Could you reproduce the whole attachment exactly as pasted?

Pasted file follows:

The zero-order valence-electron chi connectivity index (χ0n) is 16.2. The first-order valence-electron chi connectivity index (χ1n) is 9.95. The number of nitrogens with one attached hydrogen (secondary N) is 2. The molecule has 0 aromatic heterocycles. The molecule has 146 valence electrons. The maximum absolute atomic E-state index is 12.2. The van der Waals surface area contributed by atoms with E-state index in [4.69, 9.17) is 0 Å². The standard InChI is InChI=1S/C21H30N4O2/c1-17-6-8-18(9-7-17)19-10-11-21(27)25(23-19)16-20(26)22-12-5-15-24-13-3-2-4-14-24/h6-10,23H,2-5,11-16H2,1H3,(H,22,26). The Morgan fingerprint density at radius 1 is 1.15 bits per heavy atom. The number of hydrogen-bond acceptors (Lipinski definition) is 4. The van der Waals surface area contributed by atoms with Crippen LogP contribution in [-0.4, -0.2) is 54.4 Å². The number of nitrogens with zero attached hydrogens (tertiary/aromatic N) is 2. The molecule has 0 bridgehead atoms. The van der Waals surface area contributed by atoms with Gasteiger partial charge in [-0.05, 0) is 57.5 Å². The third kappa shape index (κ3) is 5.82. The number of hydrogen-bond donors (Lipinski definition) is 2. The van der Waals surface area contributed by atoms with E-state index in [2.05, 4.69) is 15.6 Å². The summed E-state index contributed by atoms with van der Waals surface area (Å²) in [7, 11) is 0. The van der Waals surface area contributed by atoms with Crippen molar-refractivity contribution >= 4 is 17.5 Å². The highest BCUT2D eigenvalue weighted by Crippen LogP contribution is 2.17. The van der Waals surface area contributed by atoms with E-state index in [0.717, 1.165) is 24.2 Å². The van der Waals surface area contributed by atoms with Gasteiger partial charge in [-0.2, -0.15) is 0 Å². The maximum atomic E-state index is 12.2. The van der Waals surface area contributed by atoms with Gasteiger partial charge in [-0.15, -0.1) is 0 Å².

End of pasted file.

The zero-order valence-electron chi connectivity index (χ0n) is 16.2. The first-order valence-electron chi connectivity index (χ1n) is 9.95. The number of nitrogens with one attached hydrogen (secondary N) is 2. The molecule has 0 aromatic heterocycles. The molecule has 146 valence electrons. The maximum absolute atomic E-state index is 12.2. The van der Waals surface area contributed by atoms with E-state index in [4.69, 9.17) is 0 Å². The standard InChI is InChI=1S/C21H30N4O2/c1-17-6-8-18(9-7-17)19-10-11-21(27)25(23-19)16-20(26)22-12-5-15-24-13-3-2-4-14-24/h6-10,23H,2-5,11-16H2,1H3,(H,22,26). The Morgan fingerprint density at radius 1 is 1.15 bits per heavy atom. The number of hydrogen-bond acceptors (Lipinski definition) is 4. The van der Waals surface area contributed by atoms with Crippen LogP contribution in [-0.4, -0.2) is 54.4 Å². The number of nitrogens with zero attached hydrogens (tertiary/aromatic N) is 2. The molecule has 0 bridgehead atoms. The van der Waals surface area contributed by atoms with Gasteiger partial charge in [-0.05, 0) is 57.5 Å². The third kappa shape index (κ3) is 5.82. The number of hydrogen-bond donors (Lipinski definition) is 2. The van der Waals surface area contributed by atoms with E-state index in [2.05, 4.69) is 15.6 Å². The summed E-state index contributed by atoms with van der Waals surface area (Å²) in [7, 11) is 0. The van der Waals surface area contributed by atoms with Crippen molar-refractivity contribution >= 4 is 17.5 Å². The highest BCUT2D eigenvalue weighted by Crippen LogP contribution is 2.17. The van der Waals surface area contributed by atoms with E-state index in [0.717, 1.165) is 24.2 Å². The van der Waals surface area contributed by atoms with Gasteiger partial charge in [-0.2, -0.15) is 0 Å². The maximum atomic E-state index is 12.2. The van der Waals surface area contributed by atoms with Gasteiger partial charge in [-0.15, -0.1) is 0 Å².